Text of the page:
Scotland’s rocky coastline meant its piers were more functional than fun, but vital nonetheless
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The ‘pleasure pier’ – as a uniquely British construction – was, strictly speaking, a mostly English and Welsh tradition. Though Scots have always derived ‘pleasure’ from their piers, the traditions that were born from these structures were generally of a different type to what most would associate with the pleasure pier today.
Almost all of Britain’s piers started out with steamers in mind. However, as the expansion of the rail network during Queen Victoria’s reign took over the role of bringing visitors to the seaside, many of the seaward-stretching piers of England and Wales gradually gave themselves over to promenades and amusements instead.
A survey of the relatively small number of piers dotted around the Scottish coast reveals a key observation: these structures are more loch- and riparian-side than seaside, and often in difficult-to-reach locales. This ruled out trains in many cases, preserving their primarily watercraft serving functions. In a pinch, Scotland’s coast was too dramatic, too scenic.
That said, Scotland was an immensely fashionable frontier for the Victorian visitor, having its share of resort towns catering to saltwater bathing, mineral baths, and other medicinal seaside obsessions; but Scotland’s piers did not repurpose in the same fashion as their cousins to the south.
Scotland offered the Victorians a more rustic retreat, and its piers – plotted along some of the most scenic stretches of sheltered inner coastlines – were the threshold through which many visitors gained access to these shores. In some cases, ‘by-water’ remained the only way of reaching these locations long after the Victorians.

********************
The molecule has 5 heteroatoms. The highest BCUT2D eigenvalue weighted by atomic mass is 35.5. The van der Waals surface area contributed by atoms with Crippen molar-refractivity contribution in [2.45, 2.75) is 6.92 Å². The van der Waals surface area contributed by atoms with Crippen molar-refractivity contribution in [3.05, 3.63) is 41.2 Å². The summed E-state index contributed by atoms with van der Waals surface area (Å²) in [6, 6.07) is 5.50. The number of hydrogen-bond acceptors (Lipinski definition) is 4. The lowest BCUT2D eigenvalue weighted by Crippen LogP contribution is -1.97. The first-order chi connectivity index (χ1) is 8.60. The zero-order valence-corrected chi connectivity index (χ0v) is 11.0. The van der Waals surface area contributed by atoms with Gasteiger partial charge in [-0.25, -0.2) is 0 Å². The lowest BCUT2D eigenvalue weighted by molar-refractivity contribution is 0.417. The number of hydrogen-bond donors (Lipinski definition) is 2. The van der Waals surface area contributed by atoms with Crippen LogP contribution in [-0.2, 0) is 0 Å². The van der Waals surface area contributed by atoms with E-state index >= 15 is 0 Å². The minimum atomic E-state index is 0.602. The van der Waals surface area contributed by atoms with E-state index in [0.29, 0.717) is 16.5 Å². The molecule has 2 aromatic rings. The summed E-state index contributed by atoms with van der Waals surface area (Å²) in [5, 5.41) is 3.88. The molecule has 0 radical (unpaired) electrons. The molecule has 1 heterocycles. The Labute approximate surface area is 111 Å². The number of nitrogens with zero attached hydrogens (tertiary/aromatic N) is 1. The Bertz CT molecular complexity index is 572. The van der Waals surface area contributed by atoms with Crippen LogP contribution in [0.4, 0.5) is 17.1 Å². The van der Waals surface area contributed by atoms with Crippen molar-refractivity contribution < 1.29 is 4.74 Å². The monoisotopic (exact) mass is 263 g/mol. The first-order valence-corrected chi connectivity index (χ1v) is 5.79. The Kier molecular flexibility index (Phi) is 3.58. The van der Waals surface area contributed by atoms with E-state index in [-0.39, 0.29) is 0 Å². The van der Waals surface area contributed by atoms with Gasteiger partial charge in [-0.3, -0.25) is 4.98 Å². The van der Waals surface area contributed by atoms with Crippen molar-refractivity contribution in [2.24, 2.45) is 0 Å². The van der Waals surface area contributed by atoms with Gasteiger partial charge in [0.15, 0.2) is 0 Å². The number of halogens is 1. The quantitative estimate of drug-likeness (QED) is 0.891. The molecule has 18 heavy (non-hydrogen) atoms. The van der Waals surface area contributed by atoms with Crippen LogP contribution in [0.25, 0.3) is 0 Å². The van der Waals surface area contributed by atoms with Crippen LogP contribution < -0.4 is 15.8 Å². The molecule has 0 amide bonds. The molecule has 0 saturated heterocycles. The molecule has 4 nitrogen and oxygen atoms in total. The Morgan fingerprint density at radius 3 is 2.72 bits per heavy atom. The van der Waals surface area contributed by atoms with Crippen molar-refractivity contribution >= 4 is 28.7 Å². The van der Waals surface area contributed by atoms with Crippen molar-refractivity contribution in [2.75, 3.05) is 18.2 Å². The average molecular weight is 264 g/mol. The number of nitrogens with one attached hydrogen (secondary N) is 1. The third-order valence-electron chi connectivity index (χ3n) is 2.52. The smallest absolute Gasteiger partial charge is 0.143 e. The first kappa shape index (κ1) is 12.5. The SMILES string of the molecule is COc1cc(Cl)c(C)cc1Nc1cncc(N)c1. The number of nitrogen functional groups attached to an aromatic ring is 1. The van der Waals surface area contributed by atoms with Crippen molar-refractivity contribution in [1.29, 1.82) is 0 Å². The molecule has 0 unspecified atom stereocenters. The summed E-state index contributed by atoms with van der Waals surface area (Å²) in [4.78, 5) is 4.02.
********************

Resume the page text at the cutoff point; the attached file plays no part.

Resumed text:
Over time, these piers started offering provisions for pleasure, too, and localised leisure activities sprung up on them – such as the swimming club that set up on Edinburgh’s pier at Leith once the sea-traffic had stopped calling.
Here, we visit six of the pleasure piers still standing in Scotland and remember two that have been lost to time, with their stories revealing the vital link to steamer and ferry services that these structures offered in terms of both livelihoods and leisure pursuits. PS Waverley, for example, is the last remaining seagoing passenger-carrying paddle steamer in the world and calls in regularly to many of the piers on our tour.
Blairmore is an early wooden pier that served steamer traffic from the mid-19th century at a time when country retreats and villas were being built along the Cowal peninsula on the western shore of Loch Long. This was an especially scenic part of Argyll and Bute and a hub for Scottish pier-building.
This small village became a major destination due to the pier, attracting more than 4,000 steamers each year at the height of popularity (at the turn of the 20th century). After decline and closure, it made a triumphant reopening for its 150th anniversary in 2005. However, in 2020 a crowdfunding campaign was held to pay for ongoing maintenance and to try and find ways for it to generate income for the future.
The original pier ticket office has been lovingly restored as a holiday chalet available for hire. Rates at the ‘Old Ticket Office’ start from £50 for one night in the low season and £375 for a weekly stay in the high. cottages.com; seelochlomond.co.uk/discover/blairmore-cowal
On the Isle of Bute, this pier is more of a terminus and remains an artery for steamers carrying passengers and cargo from the Clyde. Sadly, its main baronial terminal building was lost to fire in 1962 – replaced with a replica in 1992. Its original Victorian toilets (dating from 1898) still stand, however.
Tours of the gents (during quiet times) are even possible – for those ladies so inclined! Development of the site has continued into the current century, with today’s visitors enjoying cruises on PS Waverley and pier-adjacent attractions, such as fine gardens.
This is an extract. Read the full feature in the July/August 2021 issue of Scotland, out on 18th June.
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